The Moviegoer: Egoistic Young Adults, Noah, and Other Link-worthy News

I intended to see The Rum Diary (starring Johnny Depp), but those plans fell through—and that may have been a good thing. So, instead of a review this week, I thought I’d pass along some interesting movie-related links. Enjoy!

Over at Hollywood Elsewhere, Jeffrey Wells has some early impressions of Jason Reitman’s upcoming black comedy, Young Adult, starring Charlize Theron. Here was my favorite line from Wells:

[I]t’s darkly funny during the first two-thirds to 75%, and sometimes hilarious;  it’s a kind of Jason Voorhees horror film about a raging blind woman, about egotism and myopia and the absolute mania of the self; as I thought about it during the after-party I began to realize it’s more than just a character study or a black comedy, but a cautionary tale about a kind of egoistic Kardashian-like malignancy afoot in the culture right now.

I hoped as much based on the trailer. Sign me up!

Thanks to Courageous, there’s been quite a bit of talk in some corners of the blogosphere about “Christian movies.” What exactly that means (?) is for another column, but did you know that: A) Steven Spielberg is considering directing a Warner Bros. film called Gods and Kings about the life of Moses and that B) Black Swan director Darren Aronofsky is directing a Noah epic?? Here is the trailer to Aronofsky’s graphic novel that may provide some stylistic hints for the film. Aronofsky reportedly wants Christian Bale to play the 600-year-old Patriarch. For those keeping tabs, Bale is on pace to be able to say that he starred as Batman, John Connor, Noah, John Rolfe, and Jesus.

In not-so-exciting “Christian movie” news, Left Behind is back!

If you’re not familiar with the trajectory of Terrence Malick‘s film-making career to this point, here is what it looks like: Badlands (1973), Days of Heaven (1978), The Thin Red Line (1998), The New World (2005), and The Tree of Life (2011). That’s a total of five feature films in close to forty years. So color us Malick fans—and the rest of the film world—surprised when we realized the notoriously reclusive director is not only in post-production on his sixth film (rumored to be titled The Burial) but also that he’s started filming his seventh (Lawless) with plans to shoot his eight (Knight of Cups) immediately afterward. While Malick’s productivity may be changing, his attraction to top actors apparently hasn’t. The lineup for The Burial is perhaps his most impressive since The Thin Red Line: Ben Affleck, Rachel McAdams, Javier Bardem, Olga Kurylenko, Rachel Weisz, Barry Pepper, Jessica Chastain, Michael Sheen, and Amanda Peet. Meanwhile, Lawless and Knight of Cups are both set to star Christian Bale and Cate Blanchett. Also joining them for Lawless will be Driver‘s Ryan Gosling and The Girl in the David Fincher Films, Rooney Mara. Those who know me know that I’m excited.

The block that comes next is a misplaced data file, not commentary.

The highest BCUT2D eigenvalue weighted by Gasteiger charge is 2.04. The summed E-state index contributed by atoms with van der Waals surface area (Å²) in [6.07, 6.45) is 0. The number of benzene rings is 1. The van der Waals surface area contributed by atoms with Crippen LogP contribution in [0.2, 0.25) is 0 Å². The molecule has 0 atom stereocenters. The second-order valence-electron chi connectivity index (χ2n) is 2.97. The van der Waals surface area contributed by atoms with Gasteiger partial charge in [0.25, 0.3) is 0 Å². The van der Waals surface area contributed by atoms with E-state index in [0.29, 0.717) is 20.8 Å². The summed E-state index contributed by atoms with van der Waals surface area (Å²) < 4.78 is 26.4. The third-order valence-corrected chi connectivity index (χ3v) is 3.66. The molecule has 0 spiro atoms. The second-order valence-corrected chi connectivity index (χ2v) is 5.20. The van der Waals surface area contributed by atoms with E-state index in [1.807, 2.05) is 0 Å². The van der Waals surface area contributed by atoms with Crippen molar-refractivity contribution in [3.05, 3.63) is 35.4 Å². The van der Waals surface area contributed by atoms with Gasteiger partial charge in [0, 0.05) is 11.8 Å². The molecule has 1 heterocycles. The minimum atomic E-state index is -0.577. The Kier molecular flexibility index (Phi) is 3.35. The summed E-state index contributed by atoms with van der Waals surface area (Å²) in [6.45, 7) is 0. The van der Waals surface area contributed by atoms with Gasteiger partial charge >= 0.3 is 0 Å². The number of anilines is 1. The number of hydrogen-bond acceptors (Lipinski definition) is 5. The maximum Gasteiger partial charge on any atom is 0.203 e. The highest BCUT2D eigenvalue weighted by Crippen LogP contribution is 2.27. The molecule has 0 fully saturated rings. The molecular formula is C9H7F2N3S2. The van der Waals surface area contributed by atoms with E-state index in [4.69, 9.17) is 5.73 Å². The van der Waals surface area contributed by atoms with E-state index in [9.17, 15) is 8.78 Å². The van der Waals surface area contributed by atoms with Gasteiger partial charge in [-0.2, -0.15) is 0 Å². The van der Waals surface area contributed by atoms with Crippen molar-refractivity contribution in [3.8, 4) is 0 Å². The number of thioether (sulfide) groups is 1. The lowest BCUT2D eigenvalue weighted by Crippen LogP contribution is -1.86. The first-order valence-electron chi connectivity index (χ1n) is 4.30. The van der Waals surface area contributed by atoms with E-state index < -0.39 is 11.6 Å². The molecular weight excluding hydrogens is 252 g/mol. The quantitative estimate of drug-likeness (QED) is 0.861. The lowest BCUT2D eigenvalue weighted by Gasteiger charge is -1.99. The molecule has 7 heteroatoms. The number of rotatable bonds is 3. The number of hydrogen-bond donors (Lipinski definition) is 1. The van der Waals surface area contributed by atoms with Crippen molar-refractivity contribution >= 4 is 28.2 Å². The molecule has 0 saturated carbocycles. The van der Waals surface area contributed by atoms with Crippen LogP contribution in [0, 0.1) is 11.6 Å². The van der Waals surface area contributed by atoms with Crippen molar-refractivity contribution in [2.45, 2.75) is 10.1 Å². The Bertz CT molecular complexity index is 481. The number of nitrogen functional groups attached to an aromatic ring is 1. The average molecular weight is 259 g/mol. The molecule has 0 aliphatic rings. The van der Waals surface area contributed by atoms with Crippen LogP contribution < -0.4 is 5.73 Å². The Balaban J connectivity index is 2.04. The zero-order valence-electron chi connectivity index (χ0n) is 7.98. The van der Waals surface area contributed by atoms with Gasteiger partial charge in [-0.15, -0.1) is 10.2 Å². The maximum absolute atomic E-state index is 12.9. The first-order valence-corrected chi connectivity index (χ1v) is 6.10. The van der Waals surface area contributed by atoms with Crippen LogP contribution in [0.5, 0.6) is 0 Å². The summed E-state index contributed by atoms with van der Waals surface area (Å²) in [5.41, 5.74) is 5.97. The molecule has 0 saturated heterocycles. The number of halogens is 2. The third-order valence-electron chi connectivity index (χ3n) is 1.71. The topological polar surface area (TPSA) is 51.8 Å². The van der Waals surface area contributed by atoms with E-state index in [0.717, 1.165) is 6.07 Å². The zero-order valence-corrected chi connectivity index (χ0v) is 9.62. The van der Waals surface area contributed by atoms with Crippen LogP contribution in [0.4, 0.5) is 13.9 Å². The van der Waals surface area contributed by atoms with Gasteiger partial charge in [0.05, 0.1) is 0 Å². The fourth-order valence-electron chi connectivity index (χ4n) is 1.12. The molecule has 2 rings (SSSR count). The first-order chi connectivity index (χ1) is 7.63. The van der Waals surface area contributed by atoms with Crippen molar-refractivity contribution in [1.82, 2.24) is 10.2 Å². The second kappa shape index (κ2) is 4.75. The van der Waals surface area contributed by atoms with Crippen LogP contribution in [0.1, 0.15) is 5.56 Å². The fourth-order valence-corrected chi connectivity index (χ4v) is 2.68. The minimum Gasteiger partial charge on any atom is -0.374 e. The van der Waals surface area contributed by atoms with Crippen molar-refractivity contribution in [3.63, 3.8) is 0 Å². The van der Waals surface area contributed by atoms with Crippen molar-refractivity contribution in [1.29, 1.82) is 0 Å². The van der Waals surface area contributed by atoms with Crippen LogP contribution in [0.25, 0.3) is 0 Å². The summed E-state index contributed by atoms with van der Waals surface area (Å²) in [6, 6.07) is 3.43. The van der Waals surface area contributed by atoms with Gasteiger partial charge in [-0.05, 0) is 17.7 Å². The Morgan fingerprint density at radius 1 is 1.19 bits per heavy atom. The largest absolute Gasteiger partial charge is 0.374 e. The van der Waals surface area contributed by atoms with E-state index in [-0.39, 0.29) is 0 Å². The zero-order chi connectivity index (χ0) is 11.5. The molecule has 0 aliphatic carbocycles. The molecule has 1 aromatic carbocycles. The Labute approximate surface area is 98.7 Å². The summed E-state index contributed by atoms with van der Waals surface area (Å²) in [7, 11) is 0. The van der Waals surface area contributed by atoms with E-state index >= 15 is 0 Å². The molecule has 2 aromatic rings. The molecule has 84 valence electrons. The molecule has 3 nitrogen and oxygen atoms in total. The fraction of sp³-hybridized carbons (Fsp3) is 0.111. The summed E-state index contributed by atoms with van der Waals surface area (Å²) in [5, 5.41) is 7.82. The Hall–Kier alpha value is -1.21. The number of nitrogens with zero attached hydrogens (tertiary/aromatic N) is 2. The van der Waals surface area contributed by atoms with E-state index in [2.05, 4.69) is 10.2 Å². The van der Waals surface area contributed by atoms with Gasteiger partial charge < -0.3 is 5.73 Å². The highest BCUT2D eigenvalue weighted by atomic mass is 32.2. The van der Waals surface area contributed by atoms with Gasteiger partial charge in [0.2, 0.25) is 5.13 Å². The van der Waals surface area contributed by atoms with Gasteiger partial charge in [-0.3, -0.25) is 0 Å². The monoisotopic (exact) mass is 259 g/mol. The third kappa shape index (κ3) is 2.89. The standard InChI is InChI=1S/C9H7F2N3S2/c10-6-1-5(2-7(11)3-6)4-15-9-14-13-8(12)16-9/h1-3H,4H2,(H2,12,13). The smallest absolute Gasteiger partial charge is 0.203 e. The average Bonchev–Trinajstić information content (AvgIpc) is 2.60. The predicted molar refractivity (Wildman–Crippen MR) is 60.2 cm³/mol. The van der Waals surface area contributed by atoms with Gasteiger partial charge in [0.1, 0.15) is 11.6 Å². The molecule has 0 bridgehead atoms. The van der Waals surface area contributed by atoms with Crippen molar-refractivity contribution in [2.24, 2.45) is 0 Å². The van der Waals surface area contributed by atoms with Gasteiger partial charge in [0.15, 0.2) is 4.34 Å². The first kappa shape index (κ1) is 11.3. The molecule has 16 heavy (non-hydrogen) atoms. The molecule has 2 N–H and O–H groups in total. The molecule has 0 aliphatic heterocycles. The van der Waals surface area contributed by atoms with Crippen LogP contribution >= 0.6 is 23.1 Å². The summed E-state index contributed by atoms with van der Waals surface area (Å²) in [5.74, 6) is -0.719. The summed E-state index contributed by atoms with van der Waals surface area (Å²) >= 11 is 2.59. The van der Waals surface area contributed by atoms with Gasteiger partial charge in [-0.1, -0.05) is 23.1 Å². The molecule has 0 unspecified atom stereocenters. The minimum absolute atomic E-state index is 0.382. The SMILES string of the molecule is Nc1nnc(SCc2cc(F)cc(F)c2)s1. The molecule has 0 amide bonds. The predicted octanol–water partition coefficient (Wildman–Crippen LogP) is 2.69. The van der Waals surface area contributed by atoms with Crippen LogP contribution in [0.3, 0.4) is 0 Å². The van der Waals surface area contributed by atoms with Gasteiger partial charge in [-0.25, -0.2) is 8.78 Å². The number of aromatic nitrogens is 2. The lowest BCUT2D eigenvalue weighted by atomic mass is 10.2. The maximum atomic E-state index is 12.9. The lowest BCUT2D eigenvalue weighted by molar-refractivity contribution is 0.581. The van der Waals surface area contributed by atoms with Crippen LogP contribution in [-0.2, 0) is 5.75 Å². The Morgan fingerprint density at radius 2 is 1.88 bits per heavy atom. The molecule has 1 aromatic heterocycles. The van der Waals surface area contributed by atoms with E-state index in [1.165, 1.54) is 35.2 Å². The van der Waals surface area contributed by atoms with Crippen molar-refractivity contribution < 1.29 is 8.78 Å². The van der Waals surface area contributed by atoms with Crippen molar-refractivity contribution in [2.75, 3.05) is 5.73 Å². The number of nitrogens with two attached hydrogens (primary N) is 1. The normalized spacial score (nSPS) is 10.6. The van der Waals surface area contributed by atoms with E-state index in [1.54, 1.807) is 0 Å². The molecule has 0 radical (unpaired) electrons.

Lastly, in the dark spirit of Halloween week (it’s not too late, people), did you know that Image’s “Arts and Faith” forum has a Top 25 Horror Films list? My favorite is The Silence of the Lambs, but I confess to not having seen many of the films on their list. What’s your favorite horror film?

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  • Years ago, Mike and I were sharing a meal with some friends. They were going to a movie afterward and asked if we wanted to join them. The movie they named had just opened, but they knew nothing about the story, and we had not even heard of it. We decided to go and check it out. The movie was The Silence of the Lambs.

    1) I do not like to be freaked out.
    2) That movie was the freakiest movie I’ve ever seen.
    3) I have a hard to reconciling Sir A. H. as both Hannibal and C. S. Lewis. It’s his voice that creeps me out, and I just can’t think of Lewis as creepy.

    That’s my story.

  • Erin,

    You just made total sense out of my re-occurring nightmare where C.S. Lewis is wearing my face.

  • LCK

    I’m surprise that “The Uninvited” (1944) isn’t on the list. Together with “The Haunting,” (which is on the list), it is considered one the best cinematic ghost stories from the 1940s. There’s no gore, but it is suspenseful and scary without any special effects (other than kind of a white, swirly ghost that shows up at the end). I watch it every Halloween.

    By the way, I am truly saddened to learn of the next “Left Behind” movie. I mourn for movie-goers and thinkers everywhere.